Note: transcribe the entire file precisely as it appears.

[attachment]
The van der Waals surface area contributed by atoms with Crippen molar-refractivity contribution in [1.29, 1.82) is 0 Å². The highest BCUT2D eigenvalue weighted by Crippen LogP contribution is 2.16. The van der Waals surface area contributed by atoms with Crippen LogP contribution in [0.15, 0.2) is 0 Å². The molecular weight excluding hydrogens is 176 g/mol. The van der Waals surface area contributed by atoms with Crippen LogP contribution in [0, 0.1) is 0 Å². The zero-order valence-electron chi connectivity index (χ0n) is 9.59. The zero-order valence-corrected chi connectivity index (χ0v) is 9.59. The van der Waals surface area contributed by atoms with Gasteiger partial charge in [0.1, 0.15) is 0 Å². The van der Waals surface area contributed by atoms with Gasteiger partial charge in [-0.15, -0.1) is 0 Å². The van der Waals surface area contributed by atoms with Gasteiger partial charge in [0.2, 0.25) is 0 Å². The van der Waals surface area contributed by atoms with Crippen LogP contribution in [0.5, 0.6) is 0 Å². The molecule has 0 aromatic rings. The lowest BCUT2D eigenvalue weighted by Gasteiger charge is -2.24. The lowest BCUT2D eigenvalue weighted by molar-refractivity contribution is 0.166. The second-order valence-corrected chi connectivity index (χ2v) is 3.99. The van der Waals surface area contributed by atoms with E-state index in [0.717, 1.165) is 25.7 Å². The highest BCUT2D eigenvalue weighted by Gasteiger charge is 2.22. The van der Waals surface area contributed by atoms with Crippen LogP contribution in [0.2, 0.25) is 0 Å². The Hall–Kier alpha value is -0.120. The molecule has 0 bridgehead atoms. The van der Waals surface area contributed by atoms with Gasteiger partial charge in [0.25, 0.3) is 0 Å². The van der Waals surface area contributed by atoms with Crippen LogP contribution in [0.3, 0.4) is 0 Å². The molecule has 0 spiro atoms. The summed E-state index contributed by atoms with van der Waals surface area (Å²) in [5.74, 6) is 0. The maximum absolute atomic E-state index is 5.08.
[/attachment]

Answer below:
The van der Waals surface area contributed by atoms with Crippen molar-refractivity contribution in [1.29, 1.82) is 0 Å². The highest BCUT2D eigenvalue weighted by Crippen LogP contribution is 2.16. The van der Waals surface area contributed by atoms with Crippen LogP contribution in [0.15, 0.2) is 0 Å². The molecular weight excluding hydrogens is 176 g/mol. The van der Waals surface area contributed by atoms with Crippen LogP contribution in [0, 0.1) is 0 Å². The zero-order valence-electron chi connectivity index (χ0n) is 9.59. The zero-order valence-corrected chi connectivity index (χ0v) is 9.59. The van der Waals surface area contributed by atoms with Gasteiger partial charge in [0.1, 0.15) is 0 Å². The van der Waals surface area contributed by atoms with Gasteiger partial charge in [-0.15, -0.1) is 0 Å². The van der Waals surface area contributed by atoms with Gasteiger partial charge in [0.2, 0.25) is 0 Å². The van der Waals surface area contributed by atoms with Crippen LogP contribution in [0.5, 0.6) is 0 Å². The molecule has 0 aromatic rings. The lowest BCUT2D eigenvalue weighted by Gasteiger charge is -2.24. The lowest BCUT2D eigenvalue weighted by molar-refractivity contribution is 0.166. The second-order valence-corrected chi connectivity index (χ2v) is 3.99. The van der Waals surface area contributed by atoms with E-state index in [0.717, 1.165) is 25.7 Å². The highest BCUT2D eigenvalue weighted by Gasteiger charge is 2.22. The van der Waals surface area contributed by atoms with Crippen LogP contribution in [0.2, 0.25) is 0 Å². The Hall–Kier alpha value is -0.120. The molecule has 0 bridgehead atoms. The van der Waals surface area contributed by atoms with Gasteiger partial charge in [0.25, 0.3) is 0 Å². The van der Waals surface area contributed by atoms with Crippen LogP contribution in [0.3, 0.4) is 0 Å². The molecule has 0 spiro atoms. The summed E-state index contributed by atoms with van der Waals surface area (Å²) in [5.74, 6) is 0. The maximum absolute atomic E-state index is 5.08.